Phylogeny explains why less therapeutically redundant plant species are not necessarily facing greater use pressure

Michael Coe
Understanding which factors influence medicinal plant species selection and harvest or use pressure can provide valuable insights for sustainable management of natural resources and conservation efforts. The utilitarian redundancy model, a theoretical framework in ethnobotany, suggests that species that are therapeutically redundant or fulfill similar therapeutic functions within traditional ethnomedicine are less likely to be under greater use pressure. However, species’ evolutionary relatedness and the preference of certain species over others to treat a given...

Hide ‘n seq: direct versus indirect metabarcoding of coral reef cryptic communities

Patrick Nichols, Molly Timmers & Peter Marko
Ecological patterns in biodiversity are primarily based on conspicuous organisms. Few methods are used to survey the taxonomically rich cryptobiome, which is made up of inhabitants from within microhabitats. One way that cryptic marine biodiversity can be non-invasively surveyed is by analyzing environmental DNA (eDNA) present in seawater. Using coral reefs as a model system, here we compare estimates of cryptic diversity among community biomass and eDNA metabarcoding sampling methods with a broad eukaryotic marker...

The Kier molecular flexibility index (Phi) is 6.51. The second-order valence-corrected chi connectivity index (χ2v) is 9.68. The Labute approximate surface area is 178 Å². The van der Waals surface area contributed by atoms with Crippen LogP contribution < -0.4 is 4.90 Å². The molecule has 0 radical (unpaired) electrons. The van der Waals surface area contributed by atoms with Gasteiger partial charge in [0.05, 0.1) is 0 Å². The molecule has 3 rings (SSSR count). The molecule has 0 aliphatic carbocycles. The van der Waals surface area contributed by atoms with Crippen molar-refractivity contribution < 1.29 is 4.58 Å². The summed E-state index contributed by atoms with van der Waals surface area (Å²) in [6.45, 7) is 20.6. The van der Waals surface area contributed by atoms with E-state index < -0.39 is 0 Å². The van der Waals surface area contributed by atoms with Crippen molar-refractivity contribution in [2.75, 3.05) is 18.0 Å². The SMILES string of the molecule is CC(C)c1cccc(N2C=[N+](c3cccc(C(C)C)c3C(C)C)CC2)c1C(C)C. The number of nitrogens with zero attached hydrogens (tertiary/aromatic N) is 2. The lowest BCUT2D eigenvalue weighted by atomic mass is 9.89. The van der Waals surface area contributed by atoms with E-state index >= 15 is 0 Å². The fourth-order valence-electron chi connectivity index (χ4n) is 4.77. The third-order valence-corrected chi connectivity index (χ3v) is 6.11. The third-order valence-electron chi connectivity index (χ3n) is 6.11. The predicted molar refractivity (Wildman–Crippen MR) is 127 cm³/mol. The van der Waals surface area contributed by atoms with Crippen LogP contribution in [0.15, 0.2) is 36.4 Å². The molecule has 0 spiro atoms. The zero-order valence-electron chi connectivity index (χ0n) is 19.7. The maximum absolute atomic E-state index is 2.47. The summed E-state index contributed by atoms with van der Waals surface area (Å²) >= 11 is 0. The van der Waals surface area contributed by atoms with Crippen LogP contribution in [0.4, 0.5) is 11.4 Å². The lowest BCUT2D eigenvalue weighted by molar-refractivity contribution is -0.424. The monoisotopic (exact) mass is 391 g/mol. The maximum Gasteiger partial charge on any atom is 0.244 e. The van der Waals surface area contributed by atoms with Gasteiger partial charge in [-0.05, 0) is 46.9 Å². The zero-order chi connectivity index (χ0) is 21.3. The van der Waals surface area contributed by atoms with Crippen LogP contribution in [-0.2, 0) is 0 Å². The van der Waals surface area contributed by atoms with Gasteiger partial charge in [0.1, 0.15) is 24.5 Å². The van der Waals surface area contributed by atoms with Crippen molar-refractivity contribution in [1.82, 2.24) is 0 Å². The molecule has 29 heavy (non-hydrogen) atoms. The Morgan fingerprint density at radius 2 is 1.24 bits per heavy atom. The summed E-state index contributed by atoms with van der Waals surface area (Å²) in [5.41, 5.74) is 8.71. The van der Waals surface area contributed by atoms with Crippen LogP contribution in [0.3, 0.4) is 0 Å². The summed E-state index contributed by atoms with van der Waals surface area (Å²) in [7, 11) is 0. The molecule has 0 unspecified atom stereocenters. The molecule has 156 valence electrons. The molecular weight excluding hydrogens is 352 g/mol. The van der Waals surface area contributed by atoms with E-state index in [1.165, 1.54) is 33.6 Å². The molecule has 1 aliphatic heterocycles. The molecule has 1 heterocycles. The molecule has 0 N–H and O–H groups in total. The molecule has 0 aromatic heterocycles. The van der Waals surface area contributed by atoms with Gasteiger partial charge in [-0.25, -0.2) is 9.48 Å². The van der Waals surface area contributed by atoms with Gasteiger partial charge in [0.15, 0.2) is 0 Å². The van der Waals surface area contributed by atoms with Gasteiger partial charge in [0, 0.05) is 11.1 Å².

Data from: Effectiveness of antifungal treatments during chytridiomycosis epizootics in populations of an endangered frog

Roland Knapp, Maxwell Joseph, Thomas Smith, Ericka Hegeman, Vance Vredenburg, James Erdman, Daniel Boiano, Andrea Jani & Cheryl Briggs
The recently-emerged amphibian chytrid fungus Batrachochytrium dendrobatidis (Bd) has had an unprecedented impact on global amphibian populations, and highlights the urgent need to develop effective mitigation strategies. We conducted in-situ antifungal treatment experiments in wild populations of the endangered mountain yellow-legged frog during or immediately after Bd-caused mass die-off events. The objective of treatments was to reduce Bd infection intensity ("load") and in doing so alter frog-Bd dynamics and increase the probability of frog population...